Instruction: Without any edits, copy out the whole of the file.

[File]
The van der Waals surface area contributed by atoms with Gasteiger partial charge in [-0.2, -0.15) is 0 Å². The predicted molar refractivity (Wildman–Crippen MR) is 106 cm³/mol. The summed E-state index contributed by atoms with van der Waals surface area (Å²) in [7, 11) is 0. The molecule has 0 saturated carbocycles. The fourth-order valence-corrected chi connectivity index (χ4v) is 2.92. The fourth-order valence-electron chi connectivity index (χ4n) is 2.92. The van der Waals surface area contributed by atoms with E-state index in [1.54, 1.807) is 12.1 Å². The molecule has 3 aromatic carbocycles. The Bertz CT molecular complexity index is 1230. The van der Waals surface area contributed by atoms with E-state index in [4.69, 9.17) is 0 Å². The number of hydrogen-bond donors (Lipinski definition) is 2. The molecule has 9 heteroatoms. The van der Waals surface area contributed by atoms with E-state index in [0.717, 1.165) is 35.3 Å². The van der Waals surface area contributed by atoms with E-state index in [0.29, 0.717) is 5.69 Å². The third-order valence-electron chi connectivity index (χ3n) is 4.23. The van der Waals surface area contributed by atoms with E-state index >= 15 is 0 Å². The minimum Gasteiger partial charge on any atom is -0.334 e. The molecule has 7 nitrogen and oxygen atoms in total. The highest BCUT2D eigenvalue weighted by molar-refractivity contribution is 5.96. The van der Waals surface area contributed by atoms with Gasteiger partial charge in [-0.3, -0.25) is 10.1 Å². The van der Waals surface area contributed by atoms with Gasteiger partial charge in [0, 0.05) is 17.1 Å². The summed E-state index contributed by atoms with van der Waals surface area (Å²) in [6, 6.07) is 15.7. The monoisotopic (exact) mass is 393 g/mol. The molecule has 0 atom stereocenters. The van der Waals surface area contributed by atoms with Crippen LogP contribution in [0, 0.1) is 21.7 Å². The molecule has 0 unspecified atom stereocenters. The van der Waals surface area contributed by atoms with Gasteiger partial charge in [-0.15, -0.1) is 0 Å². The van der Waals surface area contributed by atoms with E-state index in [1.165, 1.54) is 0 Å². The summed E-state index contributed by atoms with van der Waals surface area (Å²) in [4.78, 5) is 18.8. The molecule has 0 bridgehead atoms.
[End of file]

The van der Waals surface area contributed by atoms with Gasteiger partial charge in [-0.2, -0.15) is 0 Å². The predicted molar refractivity (Wildman–Crippen MR) is 106 cm³/mol. The summed E-state index contributed by atoms with van der Waals surface area (Å²) in [7, 11) is 0. The molecule has 0 saturated carbocycles. The fourth-order valence-corrected chi connectivity index (χ4v) is 2.92. The fourth-order valence-electron chi connectivity index (χ4n) is 2.92. The van der Waals surface area contributed by atoms with E-state index in [1.54, 1.807) is 12.1 Å². The molecule has 3 aromatic carbocycles. The Bertz CT molecular complexity index is 1230. The van der Waals surface area contributed by atoms with E-state index in [4.69, 9.17) is 0 Å². The number of hydrogen-bond donors (Lipinski definition) is 2. The molecule has 9 heteroatoms. The van der Waals surface area contributed by atoms with E-state index in [0.717, 1.165) is 35.3 Å². The van der Waals surface area contributed by atoms with E-state index in [0.29, 0.717) is 5.69 Å². The third-order valence-electron chi connectivity index (χ3n) is 4.23. The van der Waals surface area contributed by atoms with E-state index >= 15 is 0 Å². The minimum Gasteiger partial charge on any atom is -0.334 e. The molecule has 7 nitrogen and oxygen atoms in total. The highest BCUT2D eigenvalue weighted by molar-refractivity contribution is 5.96. The van der Waals surface area contributed by atoms with Gasteiger partial charge in [-0.3, -0.25) is 10.1 Å². The van der Waals surface area contributed by atoms with Gasteiger partial charge in [0, 0.05) is 17.1 Å². The summed E-state index contributed by atoms with van der Waals surface area (Å²) in [6, 6.07) is 15.7. The monoisotopic (exact) mass is 393 g/mol. The molecule has 0 atom stereocenters. The van der Waals surface area contributed by atoms with Crippen LogP contribution in [0, 0.1) is 21.7 Å². The molecule has 0 unspecified atom stereocenters. The van der Waals surface area contributed by atoms with Gasteiger partial charge in [-0.15, -0.1) is 0 Å². The van der Waals surface area contributed by atoms with E-state index in [1.165, 1.54) is 0 Å². The summed E-state index contributed by atoms with van der Waals surface area (Å²) in [4.78, 5) is 18.8. The molecule has 0 bridgehead atoms.